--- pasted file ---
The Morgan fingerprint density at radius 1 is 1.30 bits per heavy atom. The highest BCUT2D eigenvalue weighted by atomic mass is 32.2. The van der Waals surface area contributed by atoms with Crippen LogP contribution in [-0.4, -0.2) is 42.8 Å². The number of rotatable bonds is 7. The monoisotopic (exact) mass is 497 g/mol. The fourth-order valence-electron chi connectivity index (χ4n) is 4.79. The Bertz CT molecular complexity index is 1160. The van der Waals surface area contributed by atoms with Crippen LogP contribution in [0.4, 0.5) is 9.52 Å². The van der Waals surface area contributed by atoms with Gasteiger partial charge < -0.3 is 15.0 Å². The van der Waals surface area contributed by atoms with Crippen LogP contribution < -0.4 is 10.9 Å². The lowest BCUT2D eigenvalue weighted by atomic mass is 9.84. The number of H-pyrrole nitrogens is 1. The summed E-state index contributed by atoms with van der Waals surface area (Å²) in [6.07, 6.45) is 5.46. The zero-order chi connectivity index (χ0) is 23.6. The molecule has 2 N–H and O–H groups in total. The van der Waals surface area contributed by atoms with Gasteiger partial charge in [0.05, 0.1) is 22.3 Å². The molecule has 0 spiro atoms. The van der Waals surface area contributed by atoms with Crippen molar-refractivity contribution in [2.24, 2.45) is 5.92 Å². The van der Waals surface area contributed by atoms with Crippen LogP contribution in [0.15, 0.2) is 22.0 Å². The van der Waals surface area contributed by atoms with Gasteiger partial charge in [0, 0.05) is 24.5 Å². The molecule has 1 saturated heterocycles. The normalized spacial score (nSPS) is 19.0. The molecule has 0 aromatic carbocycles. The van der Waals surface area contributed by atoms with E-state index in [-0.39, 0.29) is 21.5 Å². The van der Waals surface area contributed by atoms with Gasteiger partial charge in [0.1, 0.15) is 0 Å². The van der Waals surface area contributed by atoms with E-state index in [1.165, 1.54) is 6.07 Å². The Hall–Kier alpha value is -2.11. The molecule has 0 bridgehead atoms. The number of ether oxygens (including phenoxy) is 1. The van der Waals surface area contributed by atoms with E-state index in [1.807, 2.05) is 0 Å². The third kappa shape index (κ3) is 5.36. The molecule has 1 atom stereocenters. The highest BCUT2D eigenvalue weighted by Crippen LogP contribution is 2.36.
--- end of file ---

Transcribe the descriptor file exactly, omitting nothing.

The Morgan fingerprint density at radius 1 is 1.30 bits per heavy atom. The highest BCUT2D eigenvalue weighted by atomic mass is 32.2. The van der Waals surface area contributed by atoms with Crippen LogP contribution in [-0.4, -0.2) is 42.8 Å². The number of rotatable bonds is 7. The monoisotopic (exact) mass is 497 g/mol. The fourth-order valence-electron chi connectivity index (χ4n) is 4.79. The Bertz CT molecular complexity index is 1160. The van der Waals surface area contributed by atoms with Crippen LogP contribution in [0.4, 0.5) is 9.52 Å². The van der Waals surface area contributed by atoms with Gasteiger partial charge < -0.3 is 15.0 Å². The van der Waals surface area contributed by atoms with Crippen LogP contribution < -0.4 is 10.9 Å². The lowest BCUT2D eigenvalue weighted by atomic mass is 9.84. The number of H-pyrrole nitrogens is 1. The summed E-state index contributed by atoms with van der Waals surface area (Å²) in [6.07, 6.45) is 5.46. The zero-order chi connectivity index (χ0) is 23.6. The molecule has 2 N–H and O–H groups in total. The van der Waals surface area contributed by atoms with Gasteiger partial charge in [0.05, 0.1) is 22.3 Å². The molecule has 0 spiro atoms. The van der Waals surface area contributed by atoms with Crippen molar-refractivity contribution in [2.24, 2.45) is 5.92 Å². The van der Waals surface area contributed by atoms with Crippen LogP contribution in [0.15, 0.2) is 22.0 Å². The van der Waals surface area contributed by atoms with Gasteiger partial charge in [0, 0.05) is 24.5 Å². The molecule has 1 saturated heterocycles. The normalized spacial score (nSPS) is 19.0. The molecule has 0 aromatic carbocycles. The van der Waals surface area contributed by atoms with E-state index in [-0.39, 0.29) is 21.5 Å². The van der Waals surface area contributed by atoms with Gasteiger partial charge in [0.1, 0.15) is 0 Å². The van der Waals surface area contributed by atoms with E-state index in [1.165, 1.54) is 6.07 Å². The Hall–Kier alpha value is -2.11. The molecule has 0 bridgehead atoms. The number of ether oxygens (including phenoxy) is 1. The van der Waals surface area contributed by atoms with E-state index in [1.807, 2.05) is 0 Å². The third kappa shape index (κ3) is 5.36. The molecule has 1 atom stereocenters. The highest BCUT2D eigenvalue weighted by Crippen LogP contribution is 2.36.